How to Have a Meaningful Visit with Someone Living with Alzheimer’s

If your loved one has Alzheimer’s disease or another form of dementia, you may not know what to expect. When you’re visiting a loved one who has Alzheimer’s or dementia, it can be an emotionally difficult process, due to memory and behavioral problems that can often affect Alzheimer’s patients. The nature of the disease is that a patient’s cognitive abilities, moods, and behavior can shift day by day, hour by hour.

As Alzheimer’s disease or other forms of dementia progress, your loved one may have a harder time recognizing who you or other family members and friends are. Just like any meeting or trip, you are about to embark on, it’s important to take time to plan for a visit with a loved one who has a form of dementia. It can be a rewarding and joyful experience depending on how you take charge of the visit.

Below are our recommendations to help your visit go more smoothly and ensure a successful visit:

  • Keep it simple. When you keep visits simple, it can make for the best experience during a visit. Don’t overwhelm the person with too many tasks, activities, or too many people.
  • Prepare for the unexpected. Sometimes a loved one’s condition might have changed rapidly since you last visited them. it’s important to prepare mentally and emotionally for this possibility. It’s best to check with the staff ahead of time to ask when your loved one is at their best for a visit.
  • Introduce yourself. If your loved one has always recognized you before, introducing yourself helps avoid stress and embarrassment when they don’t. Identify yourself each time if your loved one doesn’t know who you are. If they don’t seem to know who you are, it is still okay to visit and spend time together.
  • Keep your visit brief. If you limit your visit to an hour or less, you and your loved one might be more likely to enjoy your time together. Make sure that the length of the visit doesn’t run too long. It’s quite common for people with dementia to quickly shift between moods.
  • Always do your best to minimize distractions during your visit. It helps to keep the environment quiet and calm if possible. This means that you should turn off the television or any loud music. If there is anyone around who is not part of your visit, ask them to leave the room or move your visit to a quieter location if possible.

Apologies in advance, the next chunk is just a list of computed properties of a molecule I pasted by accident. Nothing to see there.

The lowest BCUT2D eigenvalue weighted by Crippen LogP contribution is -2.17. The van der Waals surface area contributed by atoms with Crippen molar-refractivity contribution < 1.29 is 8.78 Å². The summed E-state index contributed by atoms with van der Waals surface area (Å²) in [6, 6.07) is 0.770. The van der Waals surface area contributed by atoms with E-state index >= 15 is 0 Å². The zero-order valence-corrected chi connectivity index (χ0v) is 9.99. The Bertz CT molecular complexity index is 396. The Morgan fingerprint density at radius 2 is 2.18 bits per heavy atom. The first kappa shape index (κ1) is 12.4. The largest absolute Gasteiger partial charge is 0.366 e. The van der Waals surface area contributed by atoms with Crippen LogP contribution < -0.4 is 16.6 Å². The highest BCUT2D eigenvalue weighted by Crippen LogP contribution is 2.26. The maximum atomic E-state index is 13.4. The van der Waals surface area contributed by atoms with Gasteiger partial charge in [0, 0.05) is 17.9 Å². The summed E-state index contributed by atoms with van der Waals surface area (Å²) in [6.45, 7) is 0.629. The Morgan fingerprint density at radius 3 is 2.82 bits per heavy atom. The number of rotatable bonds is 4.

• Do not take things personally. Loved ones with Alzheimer’s or dementia do not have control over their actions. If they have trouble conveying themselves or their thoughts, the right way or if they lash out in anger at you, it is most likely not because you did anything wrong, but because they do not know how to communicate with you.
  • Be flexible. If you had activities planned for you and your loved one to enjoy together, be prepared for the plans to change. When visiting someone with Alzheimer’s disease or dementia, especially in the later stages, you will need to be flexible.
  • Be kind. Practice patience and compassion for the patient, and importantly be kind to yourself. Those who have lived or cared for people with dementia know it can be challenging.
  • Keep your visiting even if your loved one doesn’t know who you are. If they do not recognize you, they know that your presence alone brings comfort to them.

As a loving family member, you naturally want the best care for your loved one. Your visit creates treasured moments that have a profound impact. Keeping in mind that visiting a loved one is about caring and connection. If you are in need of support or would like to chat about skills needed to interact with someone living with dementia and Alzheimer’s, we encourage you to contact or visit one of our local offices to speak with a member of our team. 

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